Despite quite a lot happening with the family, I feel I should start this blog with an explanation of the title to allay any fears that tragedy has struck any family member. We have always had a problem with birds flying into our windows. I don’t remember it happening at any of the other homes that we have lived in, though on second thoughts I wouldn’t give a great deal of credence to my rapidly extinguishing neurons and such residual memories. However, over the last few weeks we have been treated to the thunk of a head-butting bird on a daily basis (and more). Regularly Picking up the little corpses is a sad task that at present surpasses those headless little stiffs that Lulu (next door cat) scatters around the garden. Most get deposited in the bin, some in the river. One that went missing is particularly upsetting. One morning, having gone out to water the green house, I became aware of a distress call by a female black bird on top of our neighbour’s chimney, I assumed a cat was around and she was warning her feathered friends. Not paying a great deal of attention I busied myself with my daily gardening tasks and then went into town for a couple of hours. On my return, there she was still calling from the same spot. As you do (well I do, and I have seen Sue do it as well), I went to ask her what was the matter. As I stood by the pool holding a one way conversation I noticed black feathers strewn on the grass. I guessed it was her mate. I guessed it was the same pair that I have been watching hunting for worms on the lawn over the last 3 years. I guessed it was the same birds that raided my blue-berries and have caused me to net the strawberries. I wasn’t glad and I shared in her grief. She was still on the chimney that evening when the sun went down. She was still calling when I retired to bed that night. The following morning we were woken up by her cries and I again returned to the pool to console the little creature and hunt for the body of her partner. Crawling under the conifer hedge gave no joy and lifting the leaves of the cabbages and finger searching behind the black currants proved fruitless. I returned to the pool and apologised and again told her that I was sorry. She was still there calling well into the afternoon, and then disappeared. I would probably not have mentioned any of this in my blog, except for what happened next. Late that evening, as I was watering the greenhouse, I found a fledgling blackbird sitting by the door looking and calling to me. I gauged that it was not far off flying and a few more days of life would be sufficient to gain strength and feathers to do so. Not sure what to do I was pleased when I saw the female blackbird fly across the garden. It dawned on me that while she had been grieving on the chimney she had not fed the little sprog and it had left the nest through hunger. I picked it up and placed it on the branch of the apple tree (it didn’t mind), hoping that mum would bring it a few worms if I left the scene. I worried about it all night. The following morning, I was heartened to find that the bird was no longer on the branch and after a through search of the surrounding area drew a blank, I felt relief. Much later that afternoon Sue was tidying up at the back of the rockery when she came across its stiff cold little body. The previous night I should have put him in a box and fed him worms.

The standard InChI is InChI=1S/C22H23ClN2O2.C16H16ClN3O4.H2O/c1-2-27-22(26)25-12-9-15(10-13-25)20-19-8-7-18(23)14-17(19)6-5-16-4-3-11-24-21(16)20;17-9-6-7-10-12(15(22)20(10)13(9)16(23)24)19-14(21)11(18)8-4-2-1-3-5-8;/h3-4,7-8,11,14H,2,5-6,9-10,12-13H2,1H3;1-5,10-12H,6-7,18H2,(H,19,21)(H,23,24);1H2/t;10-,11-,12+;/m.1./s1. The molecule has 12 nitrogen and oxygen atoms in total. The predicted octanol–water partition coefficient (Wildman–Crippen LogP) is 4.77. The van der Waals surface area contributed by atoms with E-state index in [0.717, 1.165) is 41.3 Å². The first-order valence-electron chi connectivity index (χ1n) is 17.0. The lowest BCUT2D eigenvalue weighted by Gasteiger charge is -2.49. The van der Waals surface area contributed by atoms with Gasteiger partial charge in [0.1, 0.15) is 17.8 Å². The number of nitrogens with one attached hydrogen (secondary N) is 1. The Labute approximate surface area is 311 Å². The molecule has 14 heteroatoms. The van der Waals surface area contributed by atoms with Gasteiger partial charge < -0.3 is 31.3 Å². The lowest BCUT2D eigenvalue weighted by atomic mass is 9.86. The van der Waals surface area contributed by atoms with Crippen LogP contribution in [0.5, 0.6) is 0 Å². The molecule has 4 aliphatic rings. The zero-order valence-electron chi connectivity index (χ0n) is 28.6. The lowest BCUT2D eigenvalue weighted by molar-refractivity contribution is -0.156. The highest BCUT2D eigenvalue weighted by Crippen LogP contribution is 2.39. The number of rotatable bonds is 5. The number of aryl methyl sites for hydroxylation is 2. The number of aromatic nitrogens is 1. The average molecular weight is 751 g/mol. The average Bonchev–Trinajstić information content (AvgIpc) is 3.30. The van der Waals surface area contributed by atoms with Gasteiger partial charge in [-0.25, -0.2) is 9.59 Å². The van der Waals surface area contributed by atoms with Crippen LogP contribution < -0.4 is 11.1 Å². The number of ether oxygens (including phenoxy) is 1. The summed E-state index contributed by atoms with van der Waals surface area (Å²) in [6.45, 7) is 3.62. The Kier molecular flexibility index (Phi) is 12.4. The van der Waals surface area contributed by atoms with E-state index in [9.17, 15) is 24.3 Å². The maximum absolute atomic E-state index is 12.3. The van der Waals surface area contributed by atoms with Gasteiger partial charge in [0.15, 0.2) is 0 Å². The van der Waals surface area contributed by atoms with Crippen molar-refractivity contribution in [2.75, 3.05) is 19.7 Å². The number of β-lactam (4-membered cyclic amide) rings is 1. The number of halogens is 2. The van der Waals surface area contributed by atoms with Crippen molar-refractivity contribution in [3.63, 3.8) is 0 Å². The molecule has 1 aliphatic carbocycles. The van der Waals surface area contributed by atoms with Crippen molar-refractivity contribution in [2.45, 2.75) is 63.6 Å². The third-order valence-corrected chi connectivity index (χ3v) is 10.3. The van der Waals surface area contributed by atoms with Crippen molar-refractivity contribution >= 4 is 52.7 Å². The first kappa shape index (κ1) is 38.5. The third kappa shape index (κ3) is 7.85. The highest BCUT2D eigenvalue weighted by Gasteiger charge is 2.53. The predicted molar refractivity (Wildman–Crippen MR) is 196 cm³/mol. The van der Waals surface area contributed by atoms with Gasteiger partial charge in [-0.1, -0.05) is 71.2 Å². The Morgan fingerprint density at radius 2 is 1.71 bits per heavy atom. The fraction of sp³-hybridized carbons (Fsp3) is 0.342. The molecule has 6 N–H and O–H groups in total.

In contrast we have a pair of bullying crows who have prevented our resident pigeons (those that are left) from bringing up any off-spring. They disappeared a while ago and the pigeons took the opportunity and laid a couple of eggs. I enjoy talking to the proud parents each morning whilst they take it turns sitting on the nest (been doing it for years now, and haven’t yet been given a certificate), I always ask after the eggs. I knew the crows were back when I found both eggs, cracked and eaten under the nest when I was mowing the lawn one day.
I have one good story to tell. Returning from my morning bike ride I witnessed a small bird strike my study window and fall to the ground. After putting my bike away I checked on the creature and it was alive. They don’t all die. Often we hear the thunk, see the imprint on the window and when we venture out to see, it has gone. This one was dazed, so I placed him on the bird table and made a cup of coffee. I kept an eye on him all morning, he didn’t move off the table. After lunch I soaked some bread in water and went out to feed him. As I placed the dish on the table and took his photo, he flew off. I think it is always best to have a happy ending.